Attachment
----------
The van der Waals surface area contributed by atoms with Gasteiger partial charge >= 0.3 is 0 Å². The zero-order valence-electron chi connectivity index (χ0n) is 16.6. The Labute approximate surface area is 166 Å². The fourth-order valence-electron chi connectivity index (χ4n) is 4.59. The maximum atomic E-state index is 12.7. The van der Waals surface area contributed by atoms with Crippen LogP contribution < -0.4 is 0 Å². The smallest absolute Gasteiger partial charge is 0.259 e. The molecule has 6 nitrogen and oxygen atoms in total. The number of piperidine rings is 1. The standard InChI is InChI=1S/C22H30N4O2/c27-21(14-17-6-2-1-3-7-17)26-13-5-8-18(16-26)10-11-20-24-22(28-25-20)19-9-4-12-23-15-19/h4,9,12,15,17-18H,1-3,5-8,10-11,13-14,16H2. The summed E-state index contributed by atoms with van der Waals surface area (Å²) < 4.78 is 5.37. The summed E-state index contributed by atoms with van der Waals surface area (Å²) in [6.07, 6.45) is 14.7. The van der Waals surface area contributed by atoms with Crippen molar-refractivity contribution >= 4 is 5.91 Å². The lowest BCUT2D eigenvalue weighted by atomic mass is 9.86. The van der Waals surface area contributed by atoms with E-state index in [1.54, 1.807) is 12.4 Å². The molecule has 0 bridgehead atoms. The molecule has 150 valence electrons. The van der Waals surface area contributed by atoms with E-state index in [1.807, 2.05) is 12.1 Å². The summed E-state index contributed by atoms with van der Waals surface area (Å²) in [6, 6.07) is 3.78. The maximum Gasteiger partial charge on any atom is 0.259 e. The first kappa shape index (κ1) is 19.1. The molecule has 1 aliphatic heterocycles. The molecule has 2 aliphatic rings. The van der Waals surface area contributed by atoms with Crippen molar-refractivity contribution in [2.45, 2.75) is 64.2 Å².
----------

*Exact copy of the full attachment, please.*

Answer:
The van der Waals surface area contributed by atoms with Gasteiger partial charge >= 0.3 is 0 Å². The zero-order valence-electron chi connectivity index (χ0n) is 16.6. The Labute approximate surface area is 166 Å². The fourth-order valence-electron chi connectivity index (χ4n) is 4.59. The maximum atomic E-state index is 12.7. The van der Waals surface area contributed by atoms with Crippen LogP contribution < -0.4 is 0 Å². The smallest absolute Gasteiger partial charge is 0.259 e. The molecule has 6 nitrogen and oxygen atoms in total. The number of piperidine rings is 1. The standard InChI is InChI=1S/C22H30N4O2/c27-21(14-17-6-2-1-3-7-17)26-13-5-8-18(16-26)10-11-20-24-22(28-25-20)19-9-4-12-23-15-19/h4,9,12,15,17-18H,1-3,5-8,10-11,13-14,16H2. The summed E-state index contributed by atoms with van der Waals surface area (Å²) < 4.78 is 5.37. The summed E-state index contributed by atoms with van der Waals surface area (Å²) in [6.07, 6.45) is 14.7. The van der Waals surface area contributed by atoms with Crippen molar-refractivity contribution >= 4 is 5.91 Å². The lowest BCUT2D eigenvalue weighted by atomic mass is 9.86. The van der Waals surface area contributed by atoms with E-state index in [1.54, 1.807) is 12.4 Å². The molecule has 0 bridgehead atoms. The molecule has 150 valence electrons. The van der Waals surface area contributed by atoms with E-state index in [1.807, 2.05) is 12.1 Å². The summed E-state index contributed by atoms with van der Waals surface area (Å²) in [6, 6.07) is 3.78. The maximum Gasteiger partial charge on any atom is 0.259 e. The first kappa shape index (κ1) is 19.1. The molecule has 1 aliphatic heterocycles. The molecule has 2 aliphatic rings. The van der Waals surface area contributed by atoms with Crippen molar-refractivity contribution in [2.45, 2.75) is 64.2 Å².